Arsenal Gallery Features WREATH INTERPRETATIONS, 12/9-1/6


Parks & Recreation is pleased to present the 28th annual Wreath Interpretations exhibition, a holiday tradition at the Arsenal Gallery in Central Park.  It will open to the public on Thursday, December 9 and remain on display through January 6, 2011.  Among the fine artists, horticulturalists, and other creative souls who have created this year's wreaths are artist Jennifer Cecere, the Horticultural Society of New York, and Parks' Monument Conservator John Saunders.
"Tis the season, and once again the halls of the Arsenal Gallery are decked with interpretative wreaths created by the city's artistic spirits," said Parks & Recreation Commissioner Adrian Benepe.  "This year's collection celebrates a cherished holiday tradition and we thank the artists for putting their creative spin on this timeless circular form."

This year's exhibition offers an eclectic collection of 31 wreath interpretations, from classic Victorian to contemporary styles.  More traditional wreaths are made from an organic base of classic evergreens, potpourri and preserved greens, while other artists used more modern, artistic materials, such as laser-cut wooden figures, soldered metals, and a taxidermy jaw for a 32-foot long sea serpent.  This year, artists have approached a number of different themes including AIDS awareness, Franken-Fish, political conditions in Venezuela, the safety of Asiatic black bears, and the truce between warring countries during World War I.

The individuals and groups who produced the pieces are:  Carolyn Antonucci-Almeida, Jennifer Cecere, Angelyn Chandler, Gabriela Cisneros, John Clark, Oliver Corwin, Edward Gormley, Parks Department Grants Unit, Judith Hoffman Corwin, Larry Hagberg, the Horticultural Society of New York, Anastasia Ionkin, Vilde Kleppe Braanaas, Lea Mairet, Abigail Malate, George Kroenert, Karen Overton and Bob Mitchell, Richard Pean, Wendy Popp,  Randall's Island Sports Foundation, Eileen Remor, Leonora Retsas, John Saunders, AdrIan Smith, Michiko Shimojou, Amie Uhrynowski and David Carlson, Barbara Wallace, Takeshi Yamada, Madeline Yanni, Audrey Zeidman and Deborah Zingale.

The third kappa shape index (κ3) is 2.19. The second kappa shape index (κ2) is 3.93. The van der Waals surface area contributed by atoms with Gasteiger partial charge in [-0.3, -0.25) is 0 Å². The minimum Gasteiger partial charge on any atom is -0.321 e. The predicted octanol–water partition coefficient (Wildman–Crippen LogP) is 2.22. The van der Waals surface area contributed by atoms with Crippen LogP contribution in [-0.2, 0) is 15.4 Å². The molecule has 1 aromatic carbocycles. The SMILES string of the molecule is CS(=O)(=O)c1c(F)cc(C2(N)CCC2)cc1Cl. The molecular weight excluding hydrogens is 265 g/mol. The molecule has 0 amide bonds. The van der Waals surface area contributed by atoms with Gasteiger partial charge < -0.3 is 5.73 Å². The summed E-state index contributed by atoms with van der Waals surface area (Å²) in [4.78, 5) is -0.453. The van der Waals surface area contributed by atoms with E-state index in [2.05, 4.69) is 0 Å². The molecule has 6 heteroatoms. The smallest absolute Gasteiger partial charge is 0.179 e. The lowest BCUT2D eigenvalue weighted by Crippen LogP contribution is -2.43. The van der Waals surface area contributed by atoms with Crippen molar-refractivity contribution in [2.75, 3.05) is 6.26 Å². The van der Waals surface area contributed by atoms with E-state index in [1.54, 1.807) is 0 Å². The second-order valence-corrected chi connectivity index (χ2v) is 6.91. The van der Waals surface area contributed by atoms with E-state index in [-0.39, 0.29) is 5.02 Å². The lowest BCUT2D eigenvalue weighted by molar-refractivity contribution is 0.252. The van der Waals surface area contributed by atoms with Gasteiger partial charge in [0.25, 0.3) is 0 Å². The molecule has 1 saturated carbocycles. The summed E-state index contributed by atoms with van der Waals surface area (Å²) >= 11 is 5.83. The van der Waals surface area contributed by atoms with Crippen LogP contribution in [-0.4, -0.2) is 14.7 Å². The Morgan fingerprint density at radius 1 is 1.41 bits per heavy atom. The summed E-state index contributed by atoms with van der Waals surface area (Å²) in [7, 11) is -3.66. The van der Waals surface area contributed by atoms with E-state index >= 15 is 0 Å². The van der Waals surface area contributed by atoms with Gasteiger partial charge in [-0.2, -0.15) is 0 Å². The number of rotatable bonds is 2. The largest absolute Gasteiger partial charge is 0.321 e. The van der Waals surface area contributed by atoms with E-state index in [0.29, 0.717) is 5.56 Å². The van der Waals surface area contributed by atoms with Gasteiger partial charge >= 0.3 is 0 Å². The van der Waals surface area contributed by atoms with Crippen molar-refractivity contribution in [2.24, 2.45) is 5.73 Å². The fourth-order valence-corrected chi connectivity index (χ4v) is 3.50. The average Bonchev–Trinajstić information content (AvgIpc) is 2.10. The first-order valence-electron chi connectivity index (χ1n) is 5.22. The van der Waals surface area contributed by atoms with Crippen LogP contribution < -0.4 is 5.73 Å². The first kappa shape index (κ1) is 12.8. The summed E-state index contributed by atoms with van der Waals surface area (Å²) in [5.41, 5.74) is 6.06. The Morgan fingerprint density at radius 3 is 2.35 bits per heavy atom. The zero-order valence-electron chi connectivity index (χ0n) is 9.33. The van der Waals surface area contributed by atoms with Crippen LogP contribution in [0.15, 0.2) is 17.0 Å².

Today the word "wreath" most often invokes thoughts of the holiday season and round boughs of evergreens.  Historically, they were used as a sign of importance and victory.  In ancient Rome, wreaths were worn on the heads of leaders, much like a crown.  The Greeks placed wreaths on the heads of the winning athletes at the first Olympic Games.  During the winter, ancient Germanic peoples placed evergreen boughs in a circle to indicate life through the winter.  But whatever form the wreath may take, including those of nontraditional materials, it symbolizes life and hope for the winter and the holiday season.
The exhibition was organized by Parks & Recreation's Public Art Coordinator Jennifer Lantzas and will be on display through January 6, 2011.  Many of the wreaths are for sale with a portion of the sales benefiting Parks programs.
The Arsenal Gallery is dedicated to examining themes of nature, urban space, wildlife, New York City parks and park history.  It is located on the third floor of the Parks Department Headquarters, in Central Park, on Fifth Avenue at 64th Street.  Gallery hours are Monday - Friday, 9 a.m. - 5 p.m.  Admission is free.  For more information on the Arsenal Gallery, please call 212-360-8163.

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